Education for Sustainable Development: glossary

The United Nations has declared 2005-2015 as "the decade of Education for Sustainable Development".


Carbon footprints

The effect of human activities on the climate in terms of the quantity of greenhouse gases generated through individual lifestyle choices.

Education for Sustainable Development (ESD)

"ESD enables people to develop the knowledge, values and skills to participate in decisions about the way that we do things individually and collectively, both locally and globally, that will improve quality of life without damaging the planet for the future." ESD is a statutory requirement in schools, especially in the teaching of Geography, Science, Design and Technology, and Citizenship. Students are required "to develop an awareness and understanding of, and respect for, the environments in which they live, and secure their commitment to sustainable development on a personal, national and global level." National Curriculum 1999 .

Ecological footprints

The area of biologically productive land and water required for a given population to exist at a given consumption level.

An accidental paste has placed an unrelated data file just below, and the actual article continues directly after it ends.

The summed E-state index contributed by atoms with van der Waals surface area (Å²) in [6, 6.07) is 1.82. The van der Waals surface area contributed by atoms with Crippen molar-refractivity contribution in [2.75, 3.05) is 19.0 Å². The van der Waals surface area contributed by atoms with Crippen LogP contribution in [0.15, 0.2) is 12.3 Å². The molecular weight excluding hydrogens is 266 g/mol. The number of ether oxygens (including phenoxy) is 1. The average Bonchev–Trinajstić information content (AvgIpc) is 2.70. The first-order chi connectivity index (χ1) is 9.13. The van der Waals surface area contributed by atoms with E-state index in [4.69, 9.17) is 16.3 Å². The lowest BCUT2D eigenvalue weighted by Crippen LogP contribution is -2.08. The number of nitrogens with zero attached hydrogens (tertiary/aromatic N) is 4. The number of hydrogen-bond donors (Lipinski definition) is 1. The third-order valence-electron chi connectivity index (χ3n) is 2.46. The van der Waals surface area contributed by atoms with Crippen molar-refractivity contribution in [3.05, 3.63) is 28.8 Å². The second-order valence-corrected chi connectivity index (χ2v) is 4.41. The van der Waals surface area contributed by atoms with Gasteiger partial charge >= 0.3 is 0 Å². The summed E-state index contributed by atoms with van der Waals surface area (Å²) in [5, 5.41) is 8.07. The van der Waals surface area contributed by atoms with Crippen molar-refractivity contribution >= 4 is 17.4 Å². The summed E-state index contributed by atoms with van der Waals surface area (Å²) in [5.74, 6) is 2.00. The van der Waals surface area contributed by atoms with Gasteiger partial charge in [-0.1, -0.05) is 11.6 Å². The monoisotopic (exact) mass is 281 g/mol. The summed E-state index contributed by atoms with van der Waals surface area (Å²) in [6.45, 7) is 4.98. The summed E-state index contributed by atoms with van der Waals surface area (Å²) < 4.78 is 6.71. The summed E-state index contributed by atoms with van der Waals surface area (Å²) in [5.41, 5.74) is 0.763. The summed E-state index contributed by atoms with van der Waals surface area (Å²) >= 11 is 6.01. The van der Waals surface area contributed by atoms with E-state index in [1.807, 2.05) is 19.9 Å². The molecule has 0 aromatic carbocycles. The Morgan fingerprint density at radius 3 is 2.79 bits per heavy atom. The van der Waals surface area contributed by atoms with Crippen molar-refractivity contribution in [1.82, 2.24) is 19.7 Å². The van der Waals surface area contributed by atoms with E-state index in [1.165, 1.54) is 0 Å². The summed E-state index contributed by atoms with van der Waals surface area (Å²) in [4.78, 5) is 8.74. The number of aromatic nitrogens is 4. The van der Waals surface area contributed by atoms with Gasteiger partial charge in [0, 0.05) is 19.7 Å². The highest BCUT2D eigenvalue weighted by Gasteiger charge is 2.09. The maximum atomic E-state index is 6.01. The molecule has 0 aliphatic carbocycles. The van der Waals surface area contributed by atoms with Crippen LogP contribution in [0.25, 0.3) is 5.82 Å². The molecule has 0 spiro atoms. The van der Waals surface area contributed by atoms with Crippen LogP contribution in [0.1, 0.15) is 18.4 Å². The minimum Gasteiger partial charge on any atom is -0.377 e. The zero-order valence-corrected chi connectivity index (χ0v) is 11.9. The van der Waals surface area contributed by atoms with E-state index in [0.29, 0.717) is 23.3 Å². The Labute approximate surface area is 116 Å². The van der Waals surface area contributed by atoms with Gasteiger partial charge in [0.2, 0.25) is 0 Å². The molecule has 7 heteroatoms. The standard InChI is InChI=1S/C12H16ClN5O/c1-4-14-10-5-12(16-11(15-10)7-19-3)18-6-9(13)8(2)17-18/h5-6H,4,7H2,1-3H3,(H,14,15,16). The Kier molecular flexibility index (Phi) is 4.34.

Food miles

The distance over which food travels from the farm to market (can be measured in terms of energy consumption, transport costs).

International Geographical Union (IGU)

Established in Brussels in 1922, the IGU holds congresses every four years and organises meetings and research worldwide on the basis of a series of Commissions, including Commission on Sustainable Rural Systems.

Royal Geographical Society (RGS)

In conjunction with the Institute of British Geographers , the RGS is the Learned Society in the UK representing Geography and geographers.

Sustainable agriculture

Aims to achieve environmental stability, economic profitability, productivity in terms of maintaining food supplies to the non-farm population, and support for the rural community.

Sustainable development

'Development which meets the needs of the present without compromising the ability of future generations to meet their own needs'. This definition comes primarily from the Brundtland Report, Our Common Future (World Commission on Environment and development 1987). This placed the emphasis of sustainability to concepts of environmental preservation, conservation and the maintenance of ecological processes.


Sustainability is effectively the goal of sustainable development. It is the ideal end state to which we must aspire.

World Summit on Sustainable Development

Held in Johannesburg , 2002. Built upon previous summit in Rio de Janeiro in 1992 (the Earth Summit). Formulated a ten-chapter action plan with measurable outcomes identified on key issues: water and sanitation, energy use, biodiversity, health, desertification.